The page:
Effect of Low-Protein Non-Amino Acid Supplemented Diet and Ractopamine (Paylean) on Growth Performance and Serum Urea Concentration of Late-Finishing Pigs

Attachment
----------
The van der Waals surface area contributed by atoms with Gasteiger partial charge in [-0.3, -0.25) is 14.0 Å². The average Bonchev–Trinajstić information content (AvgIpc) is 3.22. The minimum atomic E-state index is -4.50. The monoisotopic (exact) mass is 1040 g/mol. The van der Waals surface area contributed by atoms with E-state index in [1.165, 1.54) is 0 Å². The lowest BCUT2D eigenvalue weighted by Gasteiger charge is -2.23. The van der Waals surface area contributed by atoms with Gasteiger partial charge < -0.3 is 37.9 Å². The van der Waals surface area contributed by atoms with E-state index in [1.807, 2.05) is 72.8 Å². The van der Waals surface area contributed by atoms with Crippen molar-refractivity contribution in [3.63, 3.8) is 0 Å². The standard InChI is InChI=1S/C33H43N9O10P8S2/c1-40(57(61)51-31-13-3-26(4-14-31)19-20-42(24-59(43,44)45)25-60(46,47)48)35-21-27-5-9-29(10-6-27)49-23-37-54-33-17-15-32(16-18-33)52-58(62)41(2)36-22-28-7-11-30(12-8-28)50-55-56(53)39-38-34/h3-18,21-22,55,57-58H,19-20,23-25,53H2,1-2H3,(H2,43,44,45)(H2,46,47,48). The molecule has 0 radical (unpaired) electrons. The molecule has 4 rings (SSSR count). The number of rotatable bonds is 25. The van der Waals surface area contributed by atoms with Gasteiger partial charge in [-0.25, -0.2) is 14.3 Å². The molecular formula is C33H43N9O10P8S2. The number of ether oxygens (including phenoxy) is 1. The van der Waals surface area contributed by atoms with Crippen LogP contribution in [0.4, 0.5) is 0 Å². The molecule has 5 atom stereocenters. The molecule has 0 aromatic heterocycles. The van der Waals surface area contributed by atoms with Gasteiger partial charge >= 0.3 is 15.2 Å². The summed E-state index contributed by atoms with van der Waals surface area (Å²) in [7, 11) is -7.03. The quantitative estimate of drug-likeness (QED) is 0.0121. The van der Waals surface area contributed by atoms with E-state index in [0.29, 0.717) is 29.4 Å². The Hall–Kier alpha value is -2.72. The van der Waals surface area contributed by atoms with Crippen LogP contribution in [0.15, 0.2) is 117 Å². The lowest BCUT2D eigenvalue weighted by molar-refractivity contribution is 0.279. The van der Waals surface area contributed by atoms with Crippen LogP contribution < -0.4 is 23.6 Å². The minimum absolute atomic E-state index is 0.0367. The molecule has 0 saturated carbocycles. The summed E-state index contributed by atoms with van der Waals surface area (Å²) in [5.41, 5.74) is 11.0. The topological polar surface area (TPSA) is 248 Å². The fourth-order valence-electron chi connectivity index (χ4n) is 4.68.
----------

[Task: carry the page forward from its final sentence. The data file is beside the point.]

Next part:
University of Nebraska 2006 Swine Day Report. When feeding excessive amounts of protein, the nitrogen eliminated by the pigs in swine facilities has an important impact in the environment. Therefore, it is important to define nutritional strategies that promote a more efficient use of protein. This study was conducted to evaluate the effect of a low-protein non-amino acid supplemented diet and ractopamine (Paylean) on performance of late-finishing pigs. Thirty-six finishing barrows and gilts with an initial body weight of 153.4 lb were used in a 42-day experiment. Pigs were penned individually and had ad libitum access to feed and water. The pigs were randomly allotted to one of four dietary treatments with different dietary protein (10 or 16 % CP) and ractopamine (0 or 20 ppm) concentrations. Body weight and feed disappearance were measured weekly. Average daily gain (ADG), average daily feed intake (ADFI), and feed efficiency (ADG/ADFI) were calculated. Blood samples were collected weekly by venipuncture and serum was collected. Data were analyzed as repeated measures and by orthogonal contrast (to examine differences among means). There were treatment differences for ADG (P < 0.05) for the overall experimental period with the highest ADG (2.26 lb/day) correspondingto the pigs receiving 16% CP and 20 ppm ractopamine. There was no ractopamine effect on serum urea nitrogen( SUN) for any weekly period or overall. Average daily feed intake was lower for diets with 16% CP compared to diets with 10% without ractopamine (Paylean) results in similar growth performance. This was a preliminary study designed to establish a response range for dietary crude protein (CP) and ractopamine additions for pigs from the UNL herd.